Last year was a confounding one for the energy sector. Crude prices bounced back from their sell-off toward the end of 2018, with the U.S. oil benchmark, WTI, surging more than 34% on the year, closing above $61 a barrel. Energy stocks, however, meandered along. The average one in the Vanguard Energy ETF -- an exchange-traded fund that holds more than 140 energy stocks -- rose only about 6% on the year. That means my bold predictions for 2019 fell a bit short.
This year, however, feels as if it could finally be the energy sector's year. The industry has made lots of changes so that it can do a better job of creating value for investors. As such, I see big things ahead for the oil stocks in 2020.
Crude prices continue rallying, spending most of the year in the $70s
While oil prices ended the year on a high note, they were off their highs for the year. West Texas intermediate topped out above $65 a barrel while the global benchmark, Brent, nearly hit $75 a barrel. However, concerns that demand was slowing down cooled off prices.
Producers have worked to counterbalance the consumption concerns by trimming supply. OPEC and its partners agreed to reduce their output further in the early part of 2020 to help burn off some excess inventory. Meanwhile, drillers in the U.S. have tapped the brakes on their activity levels so that they can produce excess cash to return to their investors via dividends and share buybacks.
Add to that the potential for increased tensions in the Middle East -- just recently the U.S. executed a drone strike on an Iranian general -- and crude prices should continue rising in 2020. My bold prediction is that Brent, which currently is around $69 a barrel, will spend most of the year above $70.
Offshore drillers bounce back big time
Offshore drilling stocks have struggled mightily since crude lost its grip on triple-digit pricing about five years ago. Several companies declared bankruptcy, while many others joined forces to cut costs.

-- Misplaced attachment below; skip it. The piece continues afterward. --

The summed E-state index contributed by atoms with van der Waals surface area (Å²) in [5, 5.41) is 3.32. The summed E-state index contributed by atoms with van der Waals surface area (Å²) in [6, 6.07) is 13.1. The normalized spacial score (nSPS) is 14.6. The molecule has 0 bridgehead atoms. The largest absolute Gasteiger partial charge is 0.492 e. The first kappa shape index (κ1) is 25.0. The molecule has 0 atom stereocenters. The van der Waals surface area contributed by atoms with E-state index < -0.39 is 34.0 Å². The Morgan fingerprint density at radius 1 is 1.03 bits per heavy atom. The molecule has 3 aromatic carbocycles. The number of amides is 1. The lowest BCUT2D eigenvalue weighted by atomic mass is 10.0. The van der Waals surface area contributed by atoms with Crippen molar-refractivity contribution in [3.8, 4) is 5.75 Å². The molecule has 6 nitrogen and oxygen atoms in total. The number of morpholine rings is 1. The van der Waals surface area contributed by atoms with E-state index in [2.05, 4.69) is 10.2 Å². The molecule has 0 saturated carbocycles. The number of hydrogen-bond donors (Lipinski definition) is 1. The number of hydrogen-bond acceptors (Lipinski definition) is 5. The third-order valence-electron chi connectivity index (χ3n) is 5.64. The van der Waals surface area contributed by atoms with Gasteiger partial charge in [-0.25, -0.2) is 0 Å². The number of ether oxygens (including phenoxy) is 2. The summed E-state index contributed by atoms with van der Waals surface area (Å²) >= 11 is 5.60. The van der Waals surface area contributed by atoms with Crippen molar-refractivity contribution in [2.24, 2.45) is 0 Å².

Optimism, however, finally started returning to the sector last year as real signs of a recovery emerged. That pickup in industry activity levels, unfortunately, didn't help boost offshore drilling stocks, most of which continued plunging last year:
This year, however, should be a different story. Industry executives have noticed that customer interest in leasing new drilling rigs is improving. The CEO of Transocean (NYSE:RIG), for example, noted on the driller's third-quarter conference call that "as we look at contracting offshore, we are pleased to observe that the recovery is certainly upon us." The company now plans to stop operating its vessels at money-losing rates to keep them working. Moves like that should boost the sector's profitability, which could fuel a big-time rally in offshore drilling stocks.
My bold prediction is that several offshore drilling stocks more than double in the coming year.
More companies abandon the MLP market
Master limited partnerships (MLPs) were popular with yield-seeking investors until the sector ran into trouble during the oil market downturn. Many investors abandoned the vehicle, as the tax advantages weren't worth the headaches. As a result, many energy companies bought back their MLPs, while others converted into corporations.
While several large MLPs remain, the list will probably shrink considerably in 2020. An activist investor is already pressuring MLPX (NYSE:MPLX) parent Marathon Petroleum (NYSE:MPC) to convert it into a corporation, to help narrow the valuation discount between the MLP and large pipeline corporations. Meanwhile, leading MLP Enterprise Products Partners (NYSE:EPD) admitted that the model might not be sustainable and that the company could have no choice but to join its peers and convert into a corporation. Given the widening valuation discount between MLPs and pipeline corporations, investors can expect a wave of transactions in the midstream sector as more MLPs make the switch by either converting into a corporation or accepting a buyout offer from either their sponsor or a third-party.
There are currently 32 MLPs in the Alerian MLP Index, which have a combined market capitalization of around $250 billion. My bold prediction is that the MLP market will shrink by 50% over the coming year as several more companies abandon the vehicle, led by MPLX.
2020 looks to good be a good year for oil stocks
Oil prices are entering 2020 on their best footing in years, and with the support of OPEC and the expected slowdown of the U.S. shale industry, prices appear poised to keep pushing higher. That uptick, when combined with improving market conditions, should drive big gains in offshore drilling stocks. Meanwhile, the midstream market could get a lift from continued consolidation and conversion in the sector. This year therefore looks as if it could finally be the year when investing in oil stocks pays off.